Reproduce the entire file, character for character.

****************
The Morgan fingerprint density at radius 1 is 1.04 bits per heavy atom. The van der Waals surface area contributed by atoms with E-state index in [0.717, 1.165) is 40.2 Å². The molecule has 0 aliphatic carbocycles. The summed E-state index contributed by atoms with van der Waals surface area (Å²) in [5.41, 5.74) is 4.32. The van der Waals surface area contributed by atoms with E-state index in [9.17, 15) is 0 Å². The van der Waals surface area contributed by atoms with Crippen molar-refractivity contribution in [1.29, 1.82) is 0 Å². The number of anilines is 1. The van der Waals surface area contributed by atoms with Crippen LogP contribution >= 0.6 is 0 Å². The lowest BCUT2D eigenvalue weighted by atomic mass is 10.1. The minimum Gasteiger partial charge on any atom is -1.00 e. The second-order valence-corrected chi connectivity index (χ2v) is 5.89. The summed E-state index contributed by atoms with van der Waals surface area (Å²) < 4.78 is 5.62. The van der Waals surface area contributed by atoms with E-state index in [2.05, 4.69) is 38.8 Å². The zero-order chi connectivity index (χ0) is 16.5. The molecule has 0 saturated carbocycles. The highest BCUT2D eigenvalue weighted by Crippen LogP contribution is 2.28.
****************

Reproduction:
The Morgan fingerprint density at radius 1 is 1.04 bits per heavy atom. The van der Waals surface area contributed by atoms with E-state index in [0.717, 1.165) is 40.2 Å². The molecule has 0 aliphatic carbocycles. The summed E-state index contributed by atoms with van der Waals surface area (Å²) in [5.41, 5.74) is 4.32. The van der Waals surface area contributed by atoms with E-state index in [9.17, 15) is 0 Å². The van der Waals surface area contributed by atoms with Crippen molar-refractivity contribution in [1.29, 1.82) is 0 Å². The number of anilines is 1. The van der Waals surface area contributed by atoms with Crippen LogP contribution >= 0.6 is 0 Å². The lowest BCUT2D eigenvalue weighted by atomic mass is 10.1. The minimum Gasteiger partial charge on any atom is -1.00 e. The second-order valence-corrected chi connectivity index (χ2v) is 5.89. The summed E-state index contributed by atoms with van der Waals surface area (Å²) < 4.78 is 5.62. The van der Waals surface area contributed by atoms with E-state index in [2.05, 4.69) is 38.8 Å². The zero-order chi connectivity index (χ0) is 16.5. The molecule has 0 saturated carbocycles. The highest BCUT2D eigenvalue weighted by Crippen LogP contribution is 2.28.